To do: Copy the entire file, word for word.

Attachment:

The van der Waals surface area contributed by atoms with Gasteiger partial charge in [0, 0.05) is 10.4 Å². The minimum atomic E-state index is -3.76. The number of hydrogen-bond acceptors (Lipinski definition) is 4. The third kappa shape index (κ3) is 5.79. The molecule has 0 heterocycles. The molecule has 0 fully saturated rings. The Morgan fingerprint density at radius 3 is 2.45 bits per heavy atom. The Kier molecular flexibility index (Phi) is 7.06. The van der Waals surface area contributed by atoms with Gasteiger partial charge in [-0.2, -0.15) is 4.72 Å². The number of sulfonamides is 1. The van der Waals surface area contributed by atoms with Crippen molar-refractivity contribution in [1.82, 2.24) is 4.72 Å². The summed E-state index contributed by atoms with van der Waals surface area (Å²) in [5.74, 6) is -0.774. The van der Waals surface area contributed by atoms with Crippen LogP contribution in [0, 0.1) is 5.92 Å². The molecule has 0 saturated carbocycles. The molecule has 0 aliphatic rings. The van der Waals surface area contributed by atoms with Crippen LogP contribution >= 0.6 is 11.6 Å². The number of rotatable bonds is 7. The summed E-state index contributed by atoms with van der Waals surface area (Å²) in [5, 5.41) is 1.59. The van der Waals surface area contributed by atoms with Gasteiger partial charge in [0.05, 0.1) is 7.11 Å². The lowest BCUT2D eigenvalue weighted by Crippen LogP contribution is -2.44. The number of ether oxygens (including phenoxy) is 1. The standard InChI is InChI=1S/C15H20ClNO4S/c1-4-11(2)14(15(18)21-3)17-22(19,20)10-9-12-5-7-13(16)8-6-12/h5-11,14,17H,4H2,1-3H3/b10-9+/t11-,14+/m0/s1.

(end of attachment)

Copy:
The van der Waals surface area contributed by atoms with Gasteiger partial charge in [0, 0.05) is 10.4 Å². The minimum atomic E-state index is -3.76. The number of hydrogen-bond acceptors (Lipinski definition) is 4. The third kappa shape index (κ3) is 5.79. The molecule has 0 heterocycles. The molecule has 0 fully saturated rings. The Morgan fingerprint density at radius 3 is 2.45 bits per heavy atom. The Kier molecular flexibility index (Phi) is 7.06. The van der Waals surface area contributed by atoms with Gasteiger partial charge in [-0.2, -0.15) is 4.72 Å². The number of sulfonamides is 1. The van der Waals surface area contributed by atoms with Crippen molar-refractivity contribution in [1.82, 2.24) is 4.72 Å². The summed E-state index contributed by atoms with van der Waals surface area (Å²) in [5.74, 6) is -0.774. The van der Waals surface area contributed by atoms with Crippen LogP contribution in [0, 0.1) is 5.92 Å². The molecule has 0 saturated carbocycles. The molecule has 0 aliphatic rings. The van der Waals surface area contributed by atoms with Crippen LogP contribution >= 0.6 is 11.6 Å². The number of rotatable bonds is 7. The summed E-state index contributed by atoms with van der Waals surface area (Å²) in [5, 5.41) is 1.59. The van der Waals surface area contributed by atoms with Gasteiger partial charge in [0.05, 0.1) is 7.11 Å². The lowest BCUT2D eigenvalue weighted by Crippen LogP contribution is -2.44. The number of ether oxygens (including phenoxy) is 1. The standard InChI is InChI=1S/C15H20ClNO4S/c1-4-11(2)14(15(18)21-3)17-22(19,20)10-9-12-5-7-13(16)8-6-12/h5-11,14,17H,4H2,1-3H3/b10-9+/t11-,14+/m0/s1.